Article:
These analyses show headcount statuses according to COVID-19 exposure, location, and risk categories so talent managers can stay on top of absences. Fictional data is used.
Of course, absenteeism can stem from more than just overtime. High levels of absenteeism could also be an indicator of an acute health condition, family, or personal issue for which the organization may be able to provide support.
To better understand this, some organizations are tracking the reasons why people are taking time off, differentiating vacation time from time taken to support a personal matter (such as PTO for childcare due to school closures). Some organizations are tracking reasons for sick time as well, differentiating regular sick time vs. COVID-19 sick time. By gathering this granular information, leaders can see which issues are a priority and need to be addressed.
Question #6: Are we making the best use of the skills we have?
Redeploying people within the organization to areas where their skills are needed most is another way to lighten the load of people on the front lines. For example, if elective surgeries have been delayed, there may be medical healthcare professionals who can be reassigned to new roles within the organization. Instead of furloughing these people, ask how their skills might be in demand.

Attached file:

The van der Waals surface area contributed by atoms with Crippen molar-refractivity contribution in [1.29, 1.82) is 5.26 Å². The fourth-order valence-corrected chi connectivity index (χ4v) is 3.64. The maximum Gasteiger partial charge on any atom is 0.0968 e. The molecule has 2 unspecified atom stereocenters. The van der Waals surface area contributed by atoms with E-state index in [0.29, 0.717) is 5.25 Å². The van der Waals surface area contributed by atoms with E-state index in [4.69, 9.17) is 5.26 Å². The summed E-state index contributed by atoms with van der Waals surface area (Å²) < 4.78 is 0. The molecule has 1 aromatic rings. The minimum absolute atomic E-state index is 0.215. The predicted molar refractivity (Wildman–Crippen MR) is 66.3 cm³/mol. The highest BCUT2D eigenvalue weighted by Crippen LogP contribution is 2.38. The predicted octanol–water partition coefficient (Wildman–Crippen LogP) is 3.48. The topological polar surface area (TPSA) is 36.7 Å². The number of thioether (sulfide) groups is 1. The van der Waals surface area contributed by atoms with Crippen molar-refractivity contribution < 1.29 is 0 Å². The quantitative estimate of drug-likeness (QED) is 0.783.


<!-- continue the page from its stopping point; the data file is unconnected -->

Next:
During our recent healthcare open forum, one healthcare panelist discussed a need to segment the workforce and identify whether workers could be transitioned to frontline and essential activities. Specifically, they needed to identify those who could work in the ICU to operate a ventilator or vacuum floors.
This required the organization to assess skills and whether certifications were up-to-date. To get this information, they supplemented their skills taxonomy with survey data to collect license information, for example. From this, they could provide shortlists of those most able or quickly able to serve. This collection of data is now serving as a framework for collecting data from new hires to ensure they can address future virus surges.
This example shows that, by gaining visibility into employee profiles and talent data, you can make better decisions to shift resources to new areas of the organization. Determining where there can roles be reassigned to areas that are experiencing a greater demand is key.
Helping the helpers with better workforce decisions
This is not only a healthcare crisis–but a mental health crisis too. Reports on the psychological impacts of COVID-19 reveal that healthcare workers are experiencing elevated levels of anxiety, stress, and fear. Poor healthcare worker well-being has also been associated with poor patient safety.
When healthcare leaders deploy their resources in the most optimal way possible, it has an impact on the individual frontline worker’s experience. A silver lining in this very dark cloud is that, by shedding a light on healthcare worker well-being, we can better support healthcare workers–now and long after the pandemic has passed.